Being layed off in the worst job market since the Depression means I have plenty of time to ride and do other things. Strange, but I still don't ride more than I did when working! First, those "other things" keep coming along and sometimes take priority. I find it hard to justify riding (playing) while my wife is busting butt at work and I have things that need to be accomplished. She never applied guilt. That comes from within myself! Second, you can't imagine just how hot it really gets here. For example: the heat index today could reach as high as 112 degrees! Motivation is hard to find when your are frying like an egg on a skillet out on the road!

Not having money means I have to be happy with what I already have. This allows me to focus my enjoyment on the riding experience itself. I consider that a beautiful gift.

I'd love to upgrade components and wheels, but what I have works just fine and is durable. Granted, if I had a great income of won a lottery, I'd have a quiver of nice bikes! Would I enjoy riding more? Who knows? I'm sure the ego would at least be happier.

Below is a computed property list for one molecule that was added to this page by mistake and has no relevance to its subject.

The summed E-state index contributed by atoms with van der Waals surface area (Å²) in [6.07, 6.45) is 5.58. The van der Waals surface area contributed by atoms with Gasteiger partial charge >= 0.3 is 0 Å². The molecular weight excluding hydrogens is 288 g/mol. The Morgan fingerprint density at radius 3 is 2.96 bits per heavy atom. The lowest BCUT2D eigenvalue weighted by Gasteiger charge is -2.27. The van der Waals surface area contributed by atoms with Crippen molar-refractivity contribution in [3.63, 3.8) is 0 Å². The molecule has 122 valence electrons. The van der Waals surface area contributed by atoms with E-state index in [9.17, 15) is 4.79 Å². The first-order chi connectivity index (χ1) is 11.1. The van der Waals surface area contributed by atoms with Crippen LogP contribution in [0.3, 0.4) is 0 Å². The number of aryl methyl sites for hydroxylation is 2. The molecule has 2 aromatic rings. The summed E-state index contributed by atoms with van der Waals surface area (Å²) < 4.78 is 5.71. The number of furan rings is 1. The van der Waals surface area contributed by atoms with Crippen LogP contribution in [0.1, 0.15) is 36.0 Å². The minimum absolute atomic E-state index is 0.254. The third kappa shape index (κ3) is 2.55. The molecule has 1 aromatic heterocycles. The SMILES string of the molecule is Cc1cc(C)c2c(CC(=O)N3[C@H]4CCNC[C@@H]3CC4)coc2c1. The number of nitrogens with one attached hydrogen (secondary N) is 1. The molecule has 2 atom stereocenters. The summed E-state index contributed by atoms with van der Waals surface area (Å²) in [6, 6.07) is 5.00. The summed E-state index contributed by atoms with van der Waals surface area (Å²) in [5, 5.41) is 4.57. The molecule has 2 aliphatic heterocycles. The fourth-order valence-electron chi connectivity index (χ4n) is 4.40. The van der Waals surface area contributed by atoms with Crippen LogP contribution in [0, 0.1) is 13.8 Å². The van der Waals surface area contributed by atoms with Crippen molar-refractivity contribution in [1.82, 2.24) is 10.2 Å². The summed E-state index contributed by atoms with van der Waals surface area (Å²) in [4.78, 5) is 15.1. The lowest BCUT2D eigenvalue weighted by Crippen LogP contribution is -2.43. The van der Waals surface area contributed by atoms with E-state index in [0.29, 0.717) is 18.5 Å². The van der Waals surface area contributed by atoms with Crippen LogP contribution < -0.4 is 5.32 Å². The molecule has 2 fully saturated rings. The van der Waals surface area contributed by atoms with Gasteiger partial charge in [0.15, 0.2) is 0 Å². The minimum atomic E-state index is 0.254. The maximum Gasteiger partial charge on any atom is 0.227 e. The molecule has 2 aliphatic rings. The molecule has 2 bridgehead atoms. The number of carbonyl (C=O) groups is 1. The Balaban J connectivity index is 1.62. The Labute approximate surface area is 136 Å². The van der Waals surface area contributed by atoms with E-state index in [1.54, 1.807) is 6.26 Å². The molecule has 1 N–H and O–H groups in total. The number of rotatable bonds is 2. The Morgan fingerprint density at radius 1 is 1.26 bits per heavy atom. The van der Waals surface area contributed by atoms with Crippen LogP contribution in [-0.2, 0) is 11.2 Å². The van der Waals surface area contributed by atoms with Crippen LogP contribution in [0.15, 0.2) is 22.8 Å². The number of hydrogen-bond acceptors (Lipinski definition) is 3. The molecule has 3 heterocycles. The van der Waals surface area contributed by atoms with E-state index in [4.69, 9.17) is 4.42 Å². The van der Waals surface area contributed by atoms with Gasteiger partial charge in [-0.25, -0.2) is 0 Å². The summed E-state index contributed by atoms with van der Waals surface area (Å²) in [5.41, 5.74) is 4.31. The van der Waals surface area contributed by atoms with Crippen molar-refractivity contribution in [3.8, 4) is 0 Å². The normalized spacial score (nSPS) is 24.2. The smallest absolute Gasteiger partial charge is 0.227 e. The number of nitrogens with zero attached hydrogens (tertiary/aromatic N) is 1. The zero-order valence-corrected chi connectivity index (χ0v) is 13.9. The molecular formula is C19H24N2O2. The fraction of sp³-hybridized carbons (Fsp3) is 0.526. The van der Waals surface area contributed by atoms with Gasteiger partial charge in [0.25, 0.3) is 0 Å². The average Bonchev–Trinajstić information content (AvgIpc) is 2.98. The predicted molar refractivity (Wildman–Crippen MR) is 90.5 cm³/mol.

Hope things come together for you in the job market. :-)nmLeisure
Aug 21, 2002 9:33 PM
follow upDougSloan
Aug 21, 2002 6:50 AM
It's not so much that I feel like my ability does not justify my equipment; not that at all. In fact, at times, relatively infrequent and brief times, I actually can ride half decently. Plus, I just don't buy into that "worthy" sentiment.

Instead, this is more of a matter of chasing speed, but not being able to do it through sufficient training. So, we buy stuff, thinking it will make us faster.

Also, my job actually isn't the greatest factor. I work about 45-50 hours per week on average, not all that much for a lawyer or anyone for that matter. This is more of a personal situation, but I'd rather not get into all the details. Let's just say not everyone in the household likes to ride or appreciates lots of riding, sort of the opposite of MB1's situation.